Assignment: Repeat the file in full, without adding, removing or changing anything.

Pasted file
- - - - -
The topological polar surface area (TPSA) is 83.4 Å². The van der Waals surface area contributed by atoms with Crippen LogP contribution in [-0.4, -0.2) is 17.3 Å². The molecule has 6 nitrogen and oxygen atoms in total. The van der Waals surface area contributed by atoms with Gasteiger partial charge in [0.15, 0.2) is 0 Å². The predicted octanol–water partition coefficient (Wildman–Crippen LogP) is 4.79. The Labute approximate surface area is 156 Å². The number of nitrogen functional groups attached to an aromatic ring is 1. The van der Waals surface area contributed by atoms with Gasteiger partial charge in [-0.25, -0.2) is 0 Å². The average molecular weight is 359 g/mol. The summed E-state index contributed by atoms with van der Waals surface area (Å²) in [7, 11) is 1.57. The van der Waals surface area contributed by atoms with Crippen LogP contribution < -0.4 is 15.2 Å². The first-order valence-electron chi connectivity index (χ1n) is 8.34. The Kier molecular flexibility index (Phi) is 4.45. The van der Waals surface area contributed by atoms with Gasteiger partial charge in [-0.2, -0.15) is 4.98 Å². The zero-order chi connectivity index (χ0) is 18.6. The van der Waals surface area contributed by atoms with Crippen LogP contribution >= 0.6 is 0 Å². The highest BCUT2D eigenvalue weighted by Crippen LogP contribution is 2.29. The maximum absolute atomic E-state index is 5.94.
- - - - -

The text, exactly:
The topological polar surface area (TPSA) is 83.4 Å². The van der Waals surface area contributed by atoms with Crippen LogP contribution in [-0.4, -0.2) is 17.3 Å². The molecule has 6 nitrogen and oxygen atoms in total. The van der Waals surface area contributed by atoms with Gasteiger partial charge in [0.15, 0.2) is 0 Å². The predicted octanol–water partition coefficient (Wildman–Crippen LogP) is 4.79. The Labute approximate surface area is 156 Å². The number of nitrogen functional groups attached to an aromatic ring is 1. The van der Waals surface area contributed by atoms with Gasteiger partial charge in [-0.25, -0.2) is 0 Å². The average molecular weight is 359 g/mol. The summed E-state index contributed by atoms with van der Waals surface area (Å²) in [7, 11) is 1.57. The van der Waals surface area contributed by atoms with Crippen LogP contribution < -0.4 is 15.2 Å². The first-order valence-electron chi connectivity index (χ1n) is 8.34. The Kier molecular flexibility index (Phi) is 4.45. The van der Waals surface area contributed by atoms with Gasteiger partial charge in [-0.2, -0.15) is 4.98 Å². The zero-order chi connectivity index (χ0) is 18.6. The van der Waals surface area contributed by atoms with Crippen LogP contribution >= 0.6 is 0 Å². The highest BCUT2D eigenvalue weighted by Crippen LogP contribution is 2.29. The maximum absolute atomic E-state index is 5.94.